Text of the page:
Traumatic amputations

Eric G. Puttler, Stephen A. Parada, Brandon R. Horne, R. Judd Robins, James C. Krieg

Research output: Chapter in Book/Report/Conference proceedingChapter

Abstract

With continued improvement in body armor and ballistic helmets as well as advances in modern combat casualty care, more and more combat casualties will survive following injury long enough to be resuscitated; therefore, the severity of extremity injuries among survivors of combat injuries will likely continue to increase. The primary mechanism for these injuries is blast and penetrating trauma, which is an unusual mechanism of injury in civilian medicine, even at Level I trauma centers. This must be understood in the context of overall patient management due to the systemic effects of blast and also in the management of the traumatic amputation when assessing the zone one injury in the injured extremities. Trauma surgery in a combat zone requires adaptation to a different injury paradigm.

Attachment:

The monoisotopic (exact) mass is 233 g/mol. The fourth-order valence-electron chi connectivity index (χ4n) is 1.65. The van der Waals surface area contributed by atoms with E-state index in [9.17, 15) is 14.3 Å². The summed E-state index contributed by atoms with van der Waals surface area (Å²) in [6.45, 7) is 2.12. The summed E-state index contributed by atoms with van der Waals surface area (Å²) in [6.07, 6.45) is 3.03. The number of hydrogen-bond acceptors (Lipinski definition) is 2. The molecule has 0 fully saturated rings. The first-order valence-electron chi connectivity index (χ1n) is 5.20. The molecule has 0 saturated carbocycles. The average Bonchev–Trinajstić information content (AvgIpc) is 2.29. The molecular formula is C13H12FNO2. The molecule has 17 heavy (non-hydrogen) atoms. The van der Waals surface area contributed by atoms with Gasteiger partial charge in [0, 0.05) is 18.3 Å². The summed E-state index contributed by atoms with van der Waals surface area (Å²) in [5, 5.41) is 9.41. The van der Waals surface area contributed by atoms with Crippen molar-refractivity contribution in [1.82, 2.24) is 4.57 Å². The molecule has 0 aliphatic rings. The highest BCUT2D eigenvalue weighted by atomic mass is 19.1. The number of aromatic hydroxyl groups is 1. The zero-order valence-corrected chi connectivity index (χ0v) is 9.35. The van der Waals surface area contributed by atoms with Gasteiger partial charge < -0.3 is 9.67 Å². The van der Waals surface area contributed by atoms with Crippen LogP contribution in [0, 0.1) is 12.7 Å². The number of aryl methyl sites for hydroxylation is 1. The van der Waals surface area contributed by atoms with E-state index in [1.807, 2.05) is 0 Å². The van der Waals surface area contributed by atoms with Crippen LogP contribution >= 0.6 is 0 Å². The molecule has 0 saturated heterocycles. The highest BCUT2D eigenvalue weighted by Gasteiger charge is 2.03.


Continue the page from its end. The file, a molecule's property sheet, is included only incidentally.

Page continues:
Original languageEnglish (US)
Title of host publicationFront Line Surgery
Subtitle of host publicationA Practical Approach
PublisherSpringer International Publishing
Pages371-384
Number of pages14
ISBN (Electronic)9783319567808
ISBN (Print)9783319567792
DOIs
StatePublished - Jul 21 2017
Externally publishedYes

Keywords

  • Amputation
  • Blast
  • Combat
  • Trauma
  • Wartime

ASJC Scopus subject areas

  • Medicine(all)

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  • Cite this

    Puttler, E. G., Parada, S. A., Horne, B. R., Judd Robins, R., & Krieg, J. C. (2017). Traumatic amputations. In Front Line Surgery: A Practical Approach (pp. 371-384). Springer International Publishing. https://doi.org/10.1007/978-3-319-56780-8_21